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The defence gaps in Australia’s emerging grand strategies

Posted By on October 5, 2023 @ 15:00

The world is again a dangerous place. A very real war is underway in Europe, while in the Indo-Pacific China is undertaking a rapid arms build-up, the political leadership in Beijing is making bellicose statements and aggressive grey-zone actions are being undertaken. Some hold that China might soon use military force to resolve issues such as Taiwan. In response, many governments are doing some hard thinking and crafting grand strategies. Japan and South Korea are just two. Australia is now busy as well.

The idea of grand strategy is simple. First, a grand strategy applies national power to try to improve the relationship one nation has with another. Second, a grand strategy doesn’t just apply power—it also builds the type of national power needed. Grand strategies are most important to states with limited power. These nations need to focus their scarce resources on their main concerns rather than waste them on trivial matters.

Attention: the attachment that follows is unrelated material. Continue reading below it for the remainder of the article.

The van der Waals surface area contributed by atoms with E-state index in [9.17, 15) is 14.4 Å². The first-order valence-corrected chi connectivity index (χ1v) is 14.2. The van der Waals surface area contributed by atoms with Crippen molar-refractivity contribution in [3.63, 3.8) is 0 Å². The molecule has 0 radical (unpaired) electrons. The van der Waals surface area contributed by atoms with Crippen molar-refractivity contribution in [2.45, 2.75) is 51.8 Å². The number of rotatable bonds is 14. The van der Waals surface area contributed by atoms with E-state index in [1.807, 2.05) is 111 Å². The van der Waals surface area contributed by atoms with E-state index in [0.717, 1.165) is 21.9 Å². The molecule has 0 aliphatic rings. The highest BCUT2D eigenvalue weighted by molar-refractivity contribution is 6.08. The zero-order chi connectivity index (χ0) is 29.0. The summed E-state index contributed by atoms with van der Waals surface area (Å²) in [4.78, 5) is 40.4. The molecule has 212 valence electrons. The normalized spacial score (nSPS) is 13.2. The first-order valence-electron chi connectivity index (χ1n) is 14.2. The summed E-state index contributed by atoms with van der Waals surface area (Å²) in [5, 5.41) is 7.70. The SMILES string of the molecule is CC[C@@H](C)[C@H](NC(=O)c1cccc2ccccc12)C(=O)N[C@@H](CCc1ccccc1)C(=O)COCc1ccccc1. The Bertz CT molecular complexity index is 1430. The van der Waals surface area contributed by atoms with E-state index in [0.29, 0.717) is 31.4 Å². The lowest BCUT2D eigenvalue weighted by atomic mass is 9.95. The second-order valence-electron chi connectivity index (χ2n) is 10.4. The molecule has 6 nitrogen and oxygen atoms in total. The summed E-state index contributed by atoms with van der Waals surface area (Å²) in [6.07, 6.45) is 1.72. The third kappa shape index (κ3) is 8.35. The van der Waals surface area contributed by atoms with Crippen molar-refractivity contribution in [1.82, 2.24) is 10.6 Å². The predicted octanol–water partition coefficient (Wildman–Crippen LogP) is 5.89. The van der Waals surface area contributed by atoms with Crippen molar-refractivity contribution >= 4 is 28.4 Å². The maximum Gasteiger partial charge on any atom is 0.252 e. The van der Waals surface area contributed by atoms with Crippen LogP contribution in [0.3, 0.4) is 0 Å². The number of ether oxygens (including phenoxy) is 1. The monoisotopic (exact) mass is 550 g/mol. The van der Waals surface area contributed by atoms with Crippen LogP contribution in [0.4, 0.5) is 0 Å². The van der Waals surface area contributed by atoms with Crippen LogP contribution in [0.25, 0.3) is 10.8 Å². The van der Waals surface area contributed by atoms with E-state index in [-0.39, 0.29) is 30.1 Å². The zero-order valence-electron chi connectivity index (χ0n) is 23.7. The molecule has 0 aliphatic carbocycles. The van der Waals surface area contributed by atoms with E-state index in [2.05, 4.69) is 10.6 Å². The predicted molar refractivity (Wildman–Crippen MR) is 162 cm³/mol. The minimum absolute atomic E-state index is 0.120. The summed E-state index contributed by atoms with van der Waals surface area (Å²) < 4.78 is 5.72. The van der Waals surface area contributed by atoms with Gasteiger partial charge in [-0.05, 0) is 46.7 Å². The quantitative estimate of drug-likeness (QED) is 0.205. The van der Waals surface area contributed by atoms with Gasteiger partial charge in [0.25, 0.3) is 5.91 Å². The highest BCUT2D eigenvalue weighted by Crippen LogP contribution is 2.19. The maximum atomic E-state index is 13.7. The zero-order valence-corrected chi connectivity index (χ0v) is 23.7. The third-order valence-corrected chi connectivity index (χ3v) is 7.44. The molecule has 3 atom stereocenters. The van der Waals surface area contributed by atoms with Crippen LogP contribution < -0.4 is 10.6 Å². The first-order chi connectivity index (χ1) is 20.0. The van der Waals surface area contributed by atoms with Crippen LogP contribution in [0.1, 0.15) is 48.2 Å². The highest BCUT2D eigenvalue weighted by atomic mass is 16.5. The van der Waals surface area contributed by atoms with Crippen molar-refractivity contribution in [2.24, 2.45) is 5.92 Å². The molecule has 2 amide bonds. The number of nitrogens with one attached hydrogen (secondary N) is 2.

Australia has devised a balance-of-power grand strategy that, ‘underwritten by military capability’, will be of a scale ‘sufficient … to deter aggression and coercion’ and generate ‘a strategic equilibrium’. Such a grand strategy assumes that superior power determines outcomes. Superior power requires a nation to build up its military and economic power, form collective defence alliances with others, or both. This is a strategy of deterrence focused at the great-power level; Foreign Minister Penny Wong declares that the United States ‘is central to [this] balancing’.

Building the power needed to implement the grand strategy is most apparent in initiatives such as Australia’s acquisition of nuclear attack submarines under AUKUS, in announcements about new long-range missiles, in plans to upgrade Australia’s northern defence bases and in the offensive cyber capabilities being developed.